After the ritual “clearcut”, bloom

All rituals look to have been “clearcut” in the modern world, because few rituals are well-adapted to the new technological human reality. But this new reality may also be seen as an island: a pristine space, unoccupied by past rituals and very leisurely by historical standards, where sensory exploitation selection may flourish: rituals may serve the emotional and aesthetic needs of humans more than ever before, because they are under fewer constraints. Only a tiny percentage of the population is now needed for the production of food, fuel, and other necessities; selection for collective action in unpleasant areas has been dramatically relaxed. There is more room for arbitrary beauty.

— Sarah Perry, “An Ecology of Beauty and Strong Drink

Social cognition and “no-self”

To put it in more sociological terms: Reasons are social constructs. They are constructed by distorting and simplifying our understanding of mental states and of their causal role and by injecting into it a strong dose of normativity. Invocations and evaluations of reasons are contributions to a negotiated record of individuals’ ideas, actions, responsibilities, and commitments. This partly consensual, partly contested social record of who thinks what and who did what for which reasons plays a central role in guiding cooperative or antagonistic interactions, in influencing reputations, and in stabilizing social norms. Reasons are primarily for social consumption.

– Mercier and Sperber, The Enigma of Reason

It seems to me (but what do I know) that the things I cling to most tightly are the things I perceive as most inseparable from my unique self—memories (and the sense of having a sharp memory), quirks, moral traits, and as Mercier and Sperber remind me, reasons. Reasons on all tiers, for all objects: reasons for supporting decentralized governance, reasons for abstaining from pork, reasons for trusting A and not trusting B. Turns out, all of these things are inaccurate by design, hazy at best.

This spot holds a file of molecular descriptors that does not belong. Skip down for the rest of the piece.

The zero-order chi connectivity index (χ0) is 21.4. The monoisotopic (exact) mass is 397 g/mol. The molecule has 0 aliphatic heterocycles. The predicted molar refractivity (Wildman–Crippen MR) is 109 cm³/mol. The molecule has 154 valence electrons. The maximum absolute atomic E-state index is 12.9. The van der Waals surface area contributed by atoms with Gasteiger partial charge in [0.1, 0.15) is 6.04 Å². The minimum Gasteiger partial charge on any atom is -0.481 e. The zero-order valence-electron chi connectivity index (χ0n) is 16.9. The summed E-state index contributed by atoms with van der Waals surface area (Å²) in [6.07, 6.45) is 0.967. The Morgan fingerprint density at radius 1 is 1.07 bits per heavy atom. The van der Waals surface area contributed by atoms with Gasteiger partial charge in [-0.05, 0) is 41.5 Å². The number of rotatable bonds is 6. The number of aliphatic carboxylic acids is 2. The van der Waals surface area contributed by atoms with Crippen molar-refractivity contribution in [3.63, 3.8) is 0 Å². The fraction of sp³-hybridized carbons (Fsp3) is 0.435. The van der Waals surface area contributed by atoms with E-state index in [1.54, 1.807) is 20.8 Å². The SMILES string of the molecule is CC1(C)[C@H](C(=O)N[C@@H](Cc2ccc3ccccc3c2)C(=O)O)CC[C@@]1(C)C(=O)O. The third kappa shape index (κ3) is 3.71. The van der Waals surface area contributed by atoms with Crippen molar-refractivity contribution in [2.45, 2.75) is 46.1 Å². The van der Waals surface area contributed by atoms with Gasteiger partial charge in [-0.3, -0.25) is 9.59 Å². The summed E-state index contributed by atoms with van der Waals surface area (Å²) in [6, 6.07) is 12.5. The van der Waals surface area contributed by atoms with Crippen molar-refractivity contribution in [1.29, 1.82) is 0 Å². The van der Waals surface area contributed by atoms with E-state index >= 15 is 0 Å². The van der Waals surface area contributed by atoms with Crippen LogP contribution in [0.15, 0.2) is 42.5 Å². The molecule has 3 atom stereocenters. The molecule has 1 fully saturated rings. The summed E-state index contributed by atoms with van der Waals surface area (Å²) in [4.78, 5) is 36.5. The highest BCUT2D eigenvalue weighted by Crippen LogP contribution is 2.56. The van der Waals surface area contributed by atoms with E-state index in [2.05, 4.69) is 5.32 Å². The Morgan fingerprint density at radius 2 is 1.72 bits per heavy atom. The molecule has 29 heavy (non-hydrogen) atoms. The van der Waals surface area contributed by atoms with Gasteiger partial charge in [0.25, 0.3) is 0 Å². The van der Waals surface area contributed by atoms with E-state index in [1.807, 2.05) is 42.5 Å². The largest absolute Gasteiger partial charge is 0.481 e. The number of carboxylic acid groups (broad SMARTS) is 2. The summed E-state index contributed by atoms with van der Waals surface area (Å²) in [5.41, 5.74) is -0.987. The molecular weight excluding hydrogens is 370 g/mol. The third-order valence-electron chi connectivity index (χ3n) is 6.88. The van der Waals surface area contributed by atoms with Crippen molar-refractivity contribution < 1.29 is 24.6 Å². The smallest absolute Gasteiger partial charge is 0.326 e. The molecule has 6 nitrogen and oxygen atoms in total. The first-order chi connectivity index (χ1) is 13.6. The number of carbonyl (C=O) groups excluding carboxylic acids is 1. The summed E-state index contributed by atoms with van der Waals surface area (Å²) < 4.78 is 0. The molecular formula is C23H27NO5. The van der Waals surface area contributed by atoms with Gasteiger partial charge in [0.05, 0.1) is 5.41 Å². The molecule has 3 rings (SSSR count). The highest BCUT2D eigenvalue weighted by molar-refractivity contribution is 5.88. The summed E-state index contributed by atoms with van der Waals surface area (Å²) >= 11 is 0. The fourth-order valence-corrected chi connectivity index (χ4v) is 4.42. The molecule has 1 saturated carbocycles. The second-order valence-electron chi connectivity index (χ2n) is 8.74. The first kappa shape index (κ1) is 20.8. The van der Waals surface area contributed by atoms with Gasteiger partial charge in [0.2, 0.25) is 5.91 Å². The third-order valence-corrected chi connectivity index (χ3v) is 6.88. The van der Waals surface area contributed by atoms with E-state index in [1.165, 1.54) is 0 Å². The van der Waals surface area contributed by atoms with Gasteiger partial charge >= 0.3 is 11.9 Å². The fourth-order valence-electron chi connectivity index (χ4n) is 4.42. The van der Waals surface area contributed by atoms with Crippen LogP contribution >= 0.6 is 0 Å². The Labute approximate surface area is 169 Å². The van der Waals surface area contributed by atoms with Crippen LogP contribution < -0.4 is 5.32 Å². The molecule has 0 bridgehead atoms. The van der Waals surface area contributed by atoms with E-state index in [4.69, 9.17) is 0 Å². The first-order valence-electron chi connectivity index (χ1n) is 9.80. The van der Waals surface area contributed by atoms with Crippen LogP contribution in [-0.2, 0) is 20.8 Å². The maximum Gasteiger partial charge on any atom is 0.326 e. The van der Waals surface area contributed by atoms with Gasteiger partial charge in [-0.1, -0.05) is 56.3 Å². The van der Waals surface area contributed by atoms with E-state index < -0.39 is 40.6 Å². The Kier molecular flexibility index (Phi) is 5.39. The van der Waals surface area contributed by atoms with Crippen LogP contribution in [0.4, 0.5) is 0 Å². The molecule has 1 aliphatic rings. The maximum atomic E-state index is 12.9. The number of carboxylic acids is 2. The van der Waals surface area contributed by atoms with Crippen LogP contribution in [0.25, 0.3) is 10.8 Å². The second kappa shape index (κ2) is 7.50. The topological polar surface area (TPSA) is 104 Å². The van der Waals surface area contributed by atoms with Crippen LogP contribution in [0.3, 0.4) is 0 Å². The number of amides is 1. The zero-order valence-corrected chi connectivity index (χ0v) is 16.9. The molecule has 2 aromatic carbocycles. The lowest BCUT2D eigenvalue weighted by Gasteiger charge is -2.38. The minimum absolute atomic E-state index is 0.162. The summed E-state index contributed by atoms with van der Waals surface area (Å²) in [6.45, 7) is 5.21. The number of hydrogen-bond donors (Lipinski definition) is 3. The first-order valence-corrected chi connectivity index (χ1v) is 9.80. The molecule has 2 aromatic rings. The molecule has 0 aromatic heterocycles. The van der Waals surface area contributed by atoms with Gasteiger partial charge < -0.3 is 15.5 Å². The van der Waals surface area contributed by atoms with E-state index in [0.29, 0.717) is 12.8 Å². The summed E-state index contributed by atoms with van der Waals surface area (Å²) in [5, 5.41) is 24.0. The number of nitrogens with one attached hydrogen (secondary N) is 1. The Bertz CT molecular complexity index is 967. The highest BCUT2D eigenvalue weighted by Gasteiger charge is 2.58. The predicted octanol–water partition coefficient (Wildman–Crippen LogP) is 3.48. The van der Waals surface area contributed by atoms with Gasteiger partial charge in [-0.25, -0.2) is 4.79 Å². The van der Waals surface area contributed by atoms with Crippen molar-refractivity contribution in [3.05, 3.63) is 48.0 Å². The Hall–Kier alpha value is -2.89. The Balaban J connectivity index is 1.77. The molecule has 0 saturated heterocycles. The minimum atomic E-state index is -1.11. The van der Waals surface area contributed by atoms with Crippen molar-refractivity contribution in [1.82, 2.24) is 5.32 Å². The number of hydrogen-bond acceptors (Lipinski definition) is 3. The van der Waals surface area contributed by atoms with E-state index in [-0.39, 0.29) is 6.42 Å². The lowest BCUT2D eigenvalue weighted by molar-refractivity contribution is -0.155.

The good news is that even a momentary release from identification with them—whether experienced or merely conceived—feels very freeing. I want more of where that came from.

This is not to distort Mercier and Sperber (or any descriptive attempts at cognitive psychology) toward the end of an idealized post-self that overcomes its “deceptive” programming, and casts off the shackles of narrative once and for all. We are built to deal with our environment exactly as we need to, given the constraints of our evolutionary history. There is nothing sinister about this.

And even if there were, we’d be kidding ourselves if we thought there was a way out. That said, our self-awareness shouldn’t be limited to the psych lab and the page. An honest appraisal of why we tell the stories we tell about ourselves reveals a bundle of fictions. What does that mean for that grand frame story, identity?

1. That it’s functionally important, and largely for social reasons.
but:
2. That it’s not so important that we should let it hurt us.

The work of taking our attachments (and the I they add up to) less seriously is what we might call a “mental health hack”, with roots as far back as the Gangetic Plain, 2,500 years ago. Studying cognitive psychology, and chewing on its ideas, wherever we find ourselves, can be part of this work.